With a green light from the tech inspector, I returned to the pits to connect the battery charger, top off the fuel, and attend to the log book. Each run is carefully logged in a racing log book you can buy from Summit or Jegs. All entries are arranged in a matrix against the run number. In addition to the time of day, lane, and session, there is a detailed account of every marker on the track. If you want to look at your 60-foot and 330-foot mph and e.t., it's in the log book. But only if you put it there.
Calvert uses a handheld weather station from TAG Systems Racing Products that gives you air temperature, humidity, barometric pressure, and corrected or density altitude (DA) at the push of a button. Experienced car owners and crew chiefs will know how the weather will affect the speed of his car. To simplify the explanation: As the DA gets higher, the air gets thinner, the AF ratio gets richer, and the car slows down.
Armed with five rounds of information from two time-only passes and three qualifying passes, it was time to sweat the dial in. As a street machine guy with a few runs behind him, I looked at the log book thinking that the car and I were consistent. The fastest run was 10.45, and the slowest was 10.75, and I was thinking in the 0.10 scale when the rest of the field was playing one decimal to the right at 0.010. My sloppy shifting and sketchy lane alignment was going to catch up to me in a big way. I needed to run within 0.050 of a dial of my choosing, and I had nearly 0.30 to choose from. I estimated that Round 1 of eliminations would take place about 10 a.m. the next day, so I simply chose to dial in using the time from that run. The e.t. on the window would be 10.55 based on a 10.549. I hit the practice tree until I had a string of 0.040–0.060 reaction times and hit the sack.
The wheelie bar is a Calvert design that doesn’t unload the tire. Instead it adds pressure
The Cobra Jet uses a C4 automatic transmission in Stock or a C3 in Super Stock. The crossm
Racing is about consistent rituals. Before each run, I went through the checklist in my he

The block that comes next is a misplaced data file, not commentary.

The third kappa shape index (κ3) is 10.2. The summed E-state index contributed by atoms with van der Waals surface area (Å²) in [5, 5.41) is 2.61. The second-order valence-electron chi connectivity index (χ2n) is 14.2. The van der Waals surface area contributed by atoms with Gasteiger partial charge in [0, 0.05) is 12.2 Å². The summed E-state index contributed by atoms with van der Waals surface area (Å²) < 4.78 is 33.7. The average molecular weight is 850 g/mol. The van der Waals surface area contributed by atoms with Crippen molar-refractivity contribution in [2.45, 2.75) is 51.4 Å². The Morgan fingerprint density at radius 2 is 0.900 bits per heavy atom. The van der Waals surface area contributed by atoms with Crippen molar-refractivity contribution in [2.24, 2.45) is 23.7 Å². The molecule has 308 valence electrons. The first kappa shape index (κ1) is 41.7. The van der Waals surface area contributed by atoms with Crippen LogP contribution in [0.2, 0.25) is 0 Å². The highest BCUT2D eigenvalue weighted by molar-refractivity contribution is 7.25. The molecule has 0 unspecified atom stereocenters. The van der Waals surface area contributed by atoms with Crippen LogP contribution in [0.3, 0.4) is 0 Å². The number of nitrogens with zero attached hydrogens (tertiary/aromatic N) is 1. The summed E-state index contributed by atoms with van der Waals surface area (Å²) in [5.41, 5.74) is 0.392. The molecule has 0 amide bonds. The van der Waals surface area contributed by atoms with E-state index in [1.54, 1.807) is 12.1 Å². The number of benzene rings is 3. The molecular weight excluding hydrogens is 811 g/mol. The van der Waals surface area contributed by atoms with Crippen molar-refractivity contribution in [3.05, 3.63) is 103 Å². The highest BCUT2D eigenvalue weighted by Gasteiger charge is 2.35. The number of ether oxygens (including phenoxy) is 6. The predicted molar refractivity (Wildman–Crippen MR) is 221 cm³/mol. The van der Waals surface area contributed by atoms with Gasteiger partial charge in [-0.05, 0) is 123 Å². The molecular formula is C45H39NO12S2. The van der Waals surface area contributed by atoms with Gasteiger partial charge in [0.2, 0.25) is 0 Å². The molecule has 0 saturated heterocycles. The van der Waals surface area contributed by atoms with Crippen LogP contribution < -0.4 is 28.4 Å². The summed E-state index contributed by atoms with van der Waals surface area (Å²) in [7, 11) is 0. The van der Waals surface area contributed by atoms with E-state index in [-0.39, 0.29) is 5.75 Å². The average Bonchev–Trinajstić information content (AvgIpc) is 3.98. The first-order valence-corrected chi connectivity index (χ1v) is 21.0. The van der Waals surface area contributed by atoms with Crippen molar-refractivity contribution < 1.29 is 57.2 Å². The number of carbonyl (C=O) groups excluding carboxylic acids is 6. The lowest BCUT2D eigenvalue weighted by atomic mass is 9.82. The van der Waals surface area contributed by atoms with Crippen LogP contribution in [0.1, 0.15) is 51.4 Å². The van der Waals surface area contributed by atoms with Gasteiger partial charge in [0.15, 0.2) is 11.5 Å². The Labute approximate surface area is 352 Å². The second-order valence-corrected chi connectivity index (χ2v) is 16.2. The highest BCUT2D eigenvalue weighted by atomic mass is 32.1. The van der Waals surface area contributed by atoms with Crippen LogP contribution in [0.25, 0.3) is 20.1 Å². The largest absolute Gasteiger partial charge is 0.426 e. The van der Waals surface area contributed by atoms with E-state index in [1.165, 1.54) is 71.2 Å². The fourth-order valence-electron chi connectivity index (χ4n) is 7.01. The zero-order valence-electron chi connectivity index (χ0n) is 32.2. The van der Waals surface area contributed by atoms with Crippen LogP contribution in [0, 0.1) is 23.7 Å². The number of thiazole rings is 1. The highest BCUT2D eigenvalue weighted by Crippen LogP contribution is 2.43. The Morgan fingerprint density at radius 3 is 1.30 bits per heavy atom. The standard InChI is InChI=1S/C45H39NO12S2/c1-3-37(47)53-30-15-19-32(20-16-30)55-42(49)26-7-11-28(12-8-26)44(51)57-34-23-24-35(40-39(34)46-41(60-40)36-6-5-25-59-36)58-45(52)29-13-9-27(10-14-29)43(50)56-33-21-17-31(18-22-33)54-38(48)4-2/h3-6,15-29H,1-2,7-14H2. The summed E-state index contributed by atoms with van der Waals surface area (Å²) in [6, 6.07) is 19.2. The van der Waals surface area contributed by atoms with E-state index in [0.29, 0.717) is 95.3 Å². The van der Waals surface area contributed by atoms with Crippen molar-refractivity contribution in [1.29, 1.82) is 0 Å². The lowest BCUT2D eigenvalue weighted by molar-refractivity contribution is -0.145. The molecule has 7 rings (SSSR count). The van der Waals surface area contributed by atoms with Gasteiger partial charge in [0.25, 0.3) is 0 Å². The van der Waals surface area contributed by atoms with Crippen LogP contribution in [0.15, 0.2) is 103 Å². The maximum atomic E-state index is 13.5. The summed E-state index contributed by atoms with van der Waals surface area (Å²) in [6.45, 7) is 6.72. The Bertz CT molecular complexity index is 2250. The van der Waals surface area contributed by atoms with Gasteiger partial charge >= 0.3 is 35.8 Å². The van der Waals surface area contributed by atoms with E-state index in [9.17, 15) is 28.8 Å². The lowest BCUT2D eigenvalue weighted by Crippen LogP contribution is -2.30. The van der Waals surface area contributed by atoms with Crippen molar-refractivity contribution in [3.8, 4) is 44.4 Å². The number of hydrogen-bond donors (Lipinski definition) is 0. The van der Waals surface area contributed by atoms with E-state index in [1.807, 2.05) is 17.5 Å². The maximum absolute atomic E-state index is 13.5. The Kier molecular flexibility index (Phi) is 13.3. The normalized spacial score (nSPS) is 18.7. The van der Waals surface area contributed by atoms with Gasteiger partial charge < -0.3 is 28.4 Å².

The weather station calculates density altitude based on temperature, barometer, and relat
In order to be consistent, the tire pressures need to be exactly the same on each side, on
During competition, lane choice is decided by the drivers with either a coin toss or a sim
Making Friends…or Not
Sunday arrived at 6 a.m. as I lie there on the fold-out sofa bed in the motor home staring at the ceiling. All I needed to do was cut a 0.040 light, beat my opponent across the finish line, and run on my dial in of 10.55 without breaking out. To make matters worse, the only other competitor in the A class was Calvert himself in his '64 Fairlane. If I was paired with him, it would be heads up. It seemed like there were more ways to lose than win in a race that boils down on paper to a 50/50 chance. So far, the car had done all it could to keep me safe and put in the top position. Now it was up to me.
Even though index racing requires cars to leave on a Sportsman tree and handicaps the faster car so both reach the finish line theoretically at the same time, these guys still want to have a fast car. If you line up against another car in your class, the race becomes heads-up with no breakout and no handicap. The quickest car with the best reaction time wins. This brings us back to the 0.900 under your index rule. During big national events, there is a good chance you will be on the ladder with other cars in your class. If you drive around the guy and run 1.00 under your index, you get what is called a flag. Do it again and the NHRA will review the engine family (in this case Ford 428). If the average of all the racers is 0.85 under the national index, the NHRA will add a percentage of horsepower to everyone running that engine. If you run a 1.20 under the index, there is no review. The engine family gets what is called "horsepower on Monday."